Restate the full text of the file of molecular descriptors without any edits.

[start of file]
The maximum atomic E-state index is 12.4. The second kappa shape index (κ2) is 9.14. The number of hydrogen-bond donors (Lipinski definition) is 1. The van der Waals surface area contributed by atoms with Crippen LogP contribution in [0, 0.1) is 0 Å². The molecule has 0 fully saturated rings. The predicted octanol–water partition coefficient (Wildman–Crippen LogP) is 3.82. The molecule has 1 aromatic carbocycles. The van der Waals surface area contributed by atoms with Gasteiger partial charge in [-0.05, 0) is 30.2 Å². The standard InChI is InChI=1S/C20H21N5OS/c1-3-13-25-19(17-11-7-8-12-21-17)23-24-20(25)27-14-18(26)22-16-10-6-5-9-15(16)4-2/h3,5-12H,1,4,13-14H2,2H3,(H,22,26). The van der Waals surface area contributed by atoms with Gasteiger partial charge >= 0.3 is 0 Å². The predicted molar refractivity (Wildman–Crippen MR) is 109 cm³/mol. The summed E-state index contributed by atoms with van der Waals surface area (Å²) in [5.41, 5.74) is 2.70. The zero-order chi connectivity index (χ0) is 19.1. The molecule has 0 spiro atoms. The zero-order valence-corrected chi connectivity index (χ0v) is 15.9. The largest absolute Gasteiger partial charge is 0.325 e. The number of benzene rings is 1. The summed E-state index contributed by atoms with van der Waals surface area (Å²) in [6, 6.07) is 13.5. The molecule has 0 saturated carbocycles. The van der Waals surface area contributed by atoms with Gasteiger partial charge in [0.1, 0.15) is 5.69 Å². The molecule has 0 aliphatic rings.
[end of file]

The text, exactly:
The maximum atomic E-state index is 12.4. The second kappa shape index (κ2) is 9.14. The number of hydrogen-bond donors (Lipinski definition) is 1. The van der Waals surface area contributed by atoms with Crippen LogP contribution in [0, 0.1) is 0 Å². The molecule has 0 fully saturated rings. The predicted octanol–water partition coefficient (Wildman–Crippen LogP) is 3.82. The molecule has 1 aromatic carbocycles. The van der Waals surface area contributed by atoms with Gasteiger partial charge in [-0.05, 0) is 30.2 Å². The standard InChI is InChI=1S/C20H21N5OS/c1-3-13-25-19(17-11-7-8-12-21-17)23-24-20(25)27-14-18(26)22-16-10-6-5-9-15(16)4-2/h3,5-12H,1,4,13-14H2,2H3,(H,22,26). The van der Waals surface area contributed by atoms with Gasteiger partial charge >= 0.3 is 0 Å². The predicted molar refractivity (Wildman–Crippen MR) is 109 cm³/mol. The summed E-state index contributed by atoms with van der Waals surface area (Å²) in [5.41, 5.74) is 2.70. The zero-order chi connectivity index (χ0) is 19.1. The molecule has 0 spiro atoms. The zero-order valence-corrected chi connectivity index (χ0v) is 15.9. The largest absolute Gasteiger partial charge is 0.325 e. The number of benzene rings is 1. The summed E-state index contributed by atoms with van der Waals surface area (Å²) in [6, 6.07) is 13.5. The molecule has 0 saturated carbocycles. The van der Waals surface area contributed by atoms with Gasteiger partial charge in [0.1, 0.15) is 5.69 Å². The molecule has 0 aliphatic rings.